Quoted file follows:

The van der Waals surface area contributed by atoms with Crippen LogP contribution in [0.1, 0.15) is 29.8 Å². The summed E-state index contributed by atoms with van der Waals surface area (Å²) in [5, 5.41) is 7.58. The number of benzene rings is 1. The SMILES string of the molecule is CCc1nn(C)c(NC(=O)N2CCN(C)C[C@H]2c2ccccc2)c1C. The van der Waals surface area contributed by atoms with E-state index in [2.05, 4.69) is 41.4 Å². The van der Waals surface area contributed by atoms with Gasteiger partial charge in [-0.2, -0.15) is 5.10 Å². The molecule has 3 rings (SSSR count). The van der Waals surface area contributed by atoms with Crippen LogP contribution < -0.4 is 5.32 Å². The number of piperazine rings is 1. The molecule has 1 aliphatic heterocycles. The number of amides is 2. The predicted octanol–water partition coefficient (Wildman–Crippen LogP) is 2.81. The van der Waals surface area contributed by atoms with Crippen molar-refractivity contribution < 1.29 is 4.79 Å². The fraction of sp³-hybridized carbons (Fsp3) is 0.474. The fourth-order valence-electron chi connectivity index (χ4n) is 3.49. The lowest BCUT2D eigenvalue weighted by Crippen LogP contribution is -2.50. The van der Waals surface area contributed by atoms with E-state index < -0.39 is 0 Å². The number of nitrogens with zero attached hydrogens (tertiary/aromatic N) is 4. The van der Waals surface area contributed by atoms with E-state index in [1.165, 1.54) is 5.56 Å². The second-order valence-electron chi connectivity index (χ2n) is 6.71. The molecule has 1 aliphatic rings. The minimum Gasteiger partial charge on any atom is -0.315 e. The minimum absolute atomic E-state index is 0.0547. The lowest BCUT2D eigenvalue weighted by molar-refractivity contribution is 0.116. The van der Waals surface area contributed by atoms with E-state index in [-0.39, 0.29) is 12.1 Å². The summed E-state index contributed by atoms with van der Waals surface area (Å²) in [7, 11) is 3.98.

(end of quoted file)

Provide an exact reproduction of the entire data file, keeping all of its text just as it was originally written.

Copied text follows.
The van der Waals surface area contributed by atoms with Crippen LogP contribution in [0.1, 0.15) is 29.8 Å². The summed E-state index contributed by atoms with van der Waals surface area (Å²) in [5, 5.41) is 7.58. The number of benzene rings is 1. The SMILES string of the molecule is CCc1nn(C)c(NC(=O)N2CCN(C)C[C@H]2c2ccccc2)c1C. The van der Waals surface area contributed by atoms with E-state index in [2.05, 4.69) is 41.4 Å². The van der Waals surface area contributed by atoms with Gasteiger partial charge in [-0.2, -0.15) is 5.10 Å². The molecule has 3 rings (SSSR count). The van der Waals surface area contributed by atoms with Crippen LogP contribution < -0.4 is 5.32 Å². The number of piperazine rings is 1. The molecule has 1 aliphatic heterocycles. The number of amides is 2. The predicted octanol–water partition coefficient (Wildman–Crippen LogP) is 2.81. The van der Waals surface area contributed by atoms with Crippen molar-refractivity contribution < 1.29 is 4.79 Å². The fraction of sp³-hybridized carbons (Fsp3) is 0.474. The fourth-order valence-electron chi connectivity index (χ4n) is 3.49. The lowest BCUT2D eigenvalue weighted by Crippen LogP contribution is -2.50. The van der Waals surface area contributed by atoms with E-state index < -0.39 is 0 Å². The number of nitrogens with zero attached hydrogens (tertiary/aromatic N) is 4. The van der Waals surface area contributed by atoms with E-state index in [1.165, 1.54) is 5.56 Å². The second-order valence-electron chi connectivity index (χ2n) is 6.71. The molecule has 1 aliphatic rings. The minimum Gasteiger partial charge on any atom is -0.315 e. The minimum absolute atomic E-state index is 0.0547. The lowest BCUT2D eigenvalue weighted by molar-refractivity contribution is 0.116. The van der Waals surface area contributed by atoms with E-state index in [-0.39, 0.29) is 12.1 Å². The summed E-state index contributed by atoms with van der Waals surface area (Å²) in [7, 11) is 3.98.